Providing body image support in the workplacePublished on Business stage: Scaling, Starting, Thinking, Unlocking
Emily Witter, of commercial legal advice firm DTM Legal, provides some tips for mental health support in the workplace…
As well as running a programme of activities to raise money for Mind, we’ll be posting regular blog posts on our website to help inform business owners on best practices to support mental health awareness in the workplace.
Body image in the workplace
Work plays a massive role in body image and how we observe our own bodies. This can be due to the nature of our jobs, the workplace culture, or the types of people that we interact with. Having body image concerns is not a mental health ‘problem’ in itself; however, it can be a risk factor for mental health problems.
As employers, we must ensure that help is available to individuals who may need it, at all levels within our organisation. Our support must be inclusive (not intrusive) with an understanding that body image is a complex, and often very personal experience at the forefront of our minds.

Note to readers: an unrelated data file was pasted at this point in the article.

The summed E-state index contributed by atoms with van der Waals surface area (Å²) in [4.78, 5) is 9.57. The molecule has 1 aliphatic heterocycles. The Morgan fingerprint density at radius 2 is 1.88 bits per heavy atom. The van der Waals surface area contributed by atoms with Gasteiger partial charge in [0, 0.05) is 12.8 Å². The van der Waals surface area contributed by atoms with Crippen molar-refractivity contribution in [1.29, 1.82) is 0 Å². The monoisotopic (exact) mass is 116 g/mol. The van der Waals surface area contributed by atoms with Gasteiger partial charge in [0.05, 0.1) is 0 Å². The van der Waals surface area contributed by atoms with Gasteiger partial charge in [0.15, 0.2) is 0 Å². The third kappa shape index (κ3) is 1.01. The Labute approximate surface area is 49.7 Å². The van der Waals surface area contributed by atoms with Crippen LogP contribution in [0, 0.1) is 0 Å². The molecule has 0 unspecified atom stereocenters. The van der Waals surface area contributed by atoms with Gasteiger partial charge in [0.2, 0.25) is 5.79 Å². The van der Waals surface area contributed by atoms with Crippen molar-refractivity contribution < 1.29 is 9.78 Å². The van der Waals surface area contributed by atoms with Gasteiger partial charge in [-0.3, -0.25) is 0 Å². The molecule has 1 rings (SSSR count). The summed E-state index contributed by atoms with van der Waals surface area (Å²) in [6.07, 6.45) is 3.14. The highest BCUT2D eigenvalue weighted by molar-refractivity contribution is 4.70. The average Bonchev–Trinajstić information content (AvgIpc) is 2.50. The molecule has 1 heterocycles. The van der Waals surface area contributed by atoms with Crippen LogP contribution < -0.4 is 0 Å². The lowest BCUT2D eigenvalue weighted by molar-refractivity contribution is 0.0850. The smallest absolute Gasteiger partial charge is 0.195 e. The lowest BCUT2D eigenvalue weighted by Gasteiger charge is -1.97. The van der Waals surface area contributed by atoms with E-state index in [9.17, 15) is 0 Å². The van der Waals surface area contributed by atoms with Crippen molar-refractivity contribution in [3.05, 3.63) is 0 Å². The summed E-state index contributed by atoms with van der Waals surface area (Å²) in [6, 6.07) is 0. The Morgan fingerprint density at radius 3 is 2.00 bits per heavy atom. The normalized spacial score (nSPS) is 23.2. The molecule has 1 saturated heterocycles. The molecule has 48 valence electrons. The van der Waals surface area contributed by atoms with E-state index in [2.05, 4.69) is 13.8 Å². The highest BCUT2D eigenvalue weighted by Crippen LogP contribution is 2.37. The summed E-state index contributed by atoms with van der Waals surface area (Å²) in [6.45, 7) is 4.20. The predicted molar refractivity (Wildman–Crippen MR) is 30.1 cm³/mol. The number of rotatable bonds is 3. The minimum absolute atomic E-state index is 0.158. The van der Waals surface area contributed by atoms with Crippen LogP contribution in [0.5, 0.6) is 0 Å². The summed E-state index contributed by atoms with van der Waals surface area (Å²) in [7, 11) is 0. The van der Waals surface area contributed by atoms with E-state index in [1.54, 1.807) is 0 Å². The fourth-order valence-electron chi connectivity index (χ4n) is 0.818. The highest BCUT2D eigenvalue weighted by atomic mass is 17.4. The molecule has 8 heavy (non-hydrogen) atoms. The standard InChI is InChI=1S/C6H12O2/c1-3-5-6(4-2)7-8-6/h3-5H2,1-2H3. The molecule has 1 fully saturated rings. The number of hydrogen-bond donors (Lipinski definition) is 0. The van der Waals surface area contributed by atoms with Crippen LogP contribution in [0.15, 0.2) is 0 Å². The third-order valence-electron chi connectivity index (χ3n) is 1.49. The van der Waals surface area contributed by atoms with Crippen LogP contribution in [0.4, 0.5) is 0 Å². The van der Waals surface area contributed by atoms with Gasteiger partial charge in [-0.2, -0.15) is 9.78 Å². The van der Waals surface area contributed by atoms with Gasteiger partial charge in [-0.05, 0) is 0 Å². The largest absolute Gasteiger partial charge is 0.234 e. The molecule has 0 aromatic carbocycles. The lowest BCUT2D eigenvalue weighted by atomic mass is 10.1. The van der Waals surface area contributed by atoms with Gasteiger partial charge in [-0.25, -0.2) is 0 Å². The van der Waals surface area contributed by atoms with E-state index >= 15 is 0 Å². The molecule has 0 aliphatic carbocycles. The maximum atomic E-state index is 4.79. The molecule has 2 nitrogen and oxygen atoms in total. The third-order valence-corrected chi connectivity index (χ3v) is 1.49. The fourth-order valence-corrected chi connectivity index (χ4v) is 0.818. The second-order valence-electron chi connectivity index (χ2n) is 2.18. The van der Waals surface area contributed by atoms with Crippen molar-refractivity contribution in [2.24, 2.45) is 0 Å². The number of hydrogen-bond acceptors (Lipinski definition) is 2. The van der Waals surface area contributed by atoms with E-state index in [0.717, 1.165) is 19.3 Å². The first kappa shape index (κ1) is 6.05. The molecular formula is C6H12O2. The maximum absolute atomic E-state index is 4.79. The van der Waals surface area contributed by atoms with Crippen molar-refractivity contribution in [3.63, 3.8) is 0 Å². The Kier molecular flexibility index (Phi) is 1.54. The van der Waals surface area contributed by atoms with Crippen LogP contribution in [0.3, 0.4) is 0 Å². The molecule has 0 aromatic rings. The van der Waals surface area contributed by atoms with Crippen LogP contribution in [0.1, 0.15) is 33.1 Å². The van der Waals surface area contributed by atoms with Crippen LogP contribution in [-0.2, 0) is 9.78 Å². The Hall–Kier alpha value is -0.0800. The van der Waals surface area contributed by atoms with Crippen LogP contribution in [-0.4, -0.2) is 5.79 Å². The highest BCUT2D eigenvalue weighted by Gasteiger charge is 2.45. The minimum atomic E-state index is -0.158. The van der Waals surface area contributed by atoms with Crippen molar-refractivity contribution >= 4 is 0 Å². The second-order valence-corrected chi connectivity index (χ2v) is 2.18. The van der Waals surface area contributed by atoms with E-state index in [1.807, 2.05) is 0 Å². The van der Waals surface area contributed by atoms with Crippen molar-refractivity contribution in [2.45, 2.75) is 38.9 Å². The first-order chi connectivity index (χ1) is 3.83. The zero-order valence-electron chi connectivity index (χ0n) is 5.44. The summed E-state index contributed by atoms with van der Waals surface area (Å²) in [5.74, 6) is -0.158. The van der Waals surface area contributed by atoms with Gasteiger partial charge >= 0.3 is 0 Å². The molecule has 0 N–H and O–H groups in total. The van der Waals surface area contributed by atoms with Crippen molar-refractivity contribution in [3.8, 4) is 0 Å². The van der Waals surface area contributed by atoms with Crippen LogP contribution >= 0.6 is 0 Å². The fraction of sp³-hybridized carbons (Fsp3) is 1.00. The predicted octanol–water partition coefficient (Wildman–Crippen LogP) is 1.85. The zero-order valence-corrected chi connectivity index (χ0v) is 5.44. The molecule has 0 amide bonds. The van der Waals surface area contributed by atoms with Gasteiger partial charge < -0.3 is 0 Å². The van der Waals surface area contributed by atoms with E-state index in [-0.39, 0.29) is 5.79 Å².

A few suggestions to think about during Mental Health Awareness Week:
- Implement a mental health and wellbeing policy and communicate to all employees.
- Train managers in mental health first aid so that they are more adept at recognising the possible symptoms someone in mental distress could present.
- Prioritise wellbeing by designing action plans (WAPs) to support the mental health of your team members.
- Encourage organisational employee networks to provide individuals with a safe environment in which they can share their stories with people who can empathise.
- Implement volunteer days to enable your teams to support charities or causes that resonate with them.
- Promote flexible working to de-stress through exercise and mindfulness, attend counselling or meet mentors / career coaches.
There are a wealth of free resources to also help challenge misconceptions and support people’s mental health and wellbeing, including:
There is also a new text service called Shout, contactable on 85258, backed by the Royal Foundation and offering the UK’s first free text support service for those in crisis.
To find out more about DTM Legal you can visit its website or call 0151 321 0000.
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If you’re not sure what sort of help you need, get in touch and we’ll help you work things out.